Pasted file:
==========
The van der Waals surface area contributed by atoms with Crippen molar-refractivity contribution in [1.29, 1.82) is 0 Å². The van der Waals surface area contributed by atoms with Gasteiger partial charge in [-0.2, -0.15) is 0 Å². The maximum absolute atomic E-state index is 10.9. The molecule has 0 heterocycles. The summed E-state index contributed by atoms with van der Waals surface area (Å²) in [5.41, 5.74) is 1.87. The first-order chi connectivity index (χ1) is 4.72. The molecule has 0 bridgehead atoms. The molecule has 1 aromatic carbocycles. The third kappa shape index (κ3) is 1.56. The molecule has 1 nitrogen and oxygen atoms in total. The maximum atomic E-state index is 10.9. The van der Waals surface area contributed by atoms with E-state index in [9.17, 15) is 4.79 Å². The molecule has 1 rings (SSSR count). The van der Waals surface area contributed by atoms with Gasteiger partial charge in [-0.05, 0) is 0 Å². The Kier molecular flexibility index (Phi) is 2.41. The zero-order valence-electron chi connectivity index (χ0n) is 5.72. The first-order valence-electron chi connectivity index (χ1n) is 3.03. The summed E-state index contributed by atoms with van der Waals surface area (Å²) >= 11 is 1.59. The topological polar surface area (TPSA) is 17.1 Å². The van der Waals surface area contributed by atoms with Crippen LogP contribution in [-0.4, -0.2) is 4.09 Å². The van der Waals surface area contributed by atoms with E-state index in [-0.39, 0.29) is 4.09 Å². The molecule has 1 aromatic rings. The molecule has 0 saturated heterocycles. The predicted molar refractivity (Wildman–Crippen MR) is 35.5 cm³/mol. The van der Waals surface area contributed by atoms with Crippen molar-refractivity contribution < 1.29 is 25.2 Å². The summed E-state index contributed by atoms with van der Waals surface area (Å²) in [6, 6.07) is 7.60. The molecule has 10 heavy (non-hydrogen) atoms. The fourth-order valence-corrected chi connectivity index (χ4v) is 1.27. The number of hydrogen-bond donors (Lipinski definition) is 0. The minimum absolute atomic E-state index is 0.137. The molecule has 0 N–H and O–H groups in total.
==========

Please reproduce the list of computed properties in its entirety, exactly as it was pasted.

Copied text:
The van der Waals surface area contributed by atoms with Crippen molar-refractivity contribution in [1.29, 1.82) is 0 Å². The van der Waals surface area contributed by atoms with Gasteiger partial charge in [-0.2, -0.15) is 0 Å². The maximum absolute atomic E-state index is 10.9. The molecule has 0 heterocycles. The summed E-state index contributed by atoms with van der Waals surface area (Å²) in [5.41, 5.74) is 1.87. The first-order chi connectivity index (χ1) is 4.72. The molecule has 0 bridgehead atoms. The molecule has 1 aromatic carbocycles. The third kappa shape index (κ3) is 1.56. The molecule has 1 nitrogen and oxygen atoms in total. The maximum atomic E-state index is 10.9. The van der Waals surface area contributed by atoms with E-state index in [9.17, 15) is 4.79 Å². The molecule has 1 rings (SSSR count). The van der Waals surface area contributed by atoms with Gasteiger partial charge in [-0.05, 0) is 0 Å². The Kier molecular flexibility index (Phi) is 2.41. The zero-order valence-electron chi connectivity index (χ0n) is 5.72. The first-order valence-electron chi connectivity index (χ1n) is 3.03. The summed E-state index contributed by atoms with van der Waals surface area (Å²) >= 11 is 1.59. The topological polar surface area (TPSA) is 17.1 Å². The van der Waals surface area contributed by atoms with Crippen LogP contribution in [-0.4, -0.2) is 4.09 Å². The van der Waals surface area contributed by atoms with E-state index in [-0.39, 0.29) is 4.09 Å². The molecule has 1 aromatic rings. The molecule has 0 saturated heterocycles. The predicted molar refractivity (Wildman–Crippen MR) is 35.5 cm³/mol. The van der Waals surface area contributed by atoms with Crippen molar-refractivity contribution < 1.29 is 25.2 Å². The summed E-state index contributed by atoms with van der Waals surface area (Å²) in [6, 6.07) is 7.60. The molecule has 10 heavy (non-hydrogen) atoms. The fourth-order valence-corrected chi connectivity index (χ4v) is 1.27. The number of hydrogen-bond donors (Lipinski definition) is 0. The minimum absolute atomic E-state index is 0.137. The molecule has 0 N–H and O–H groups in total.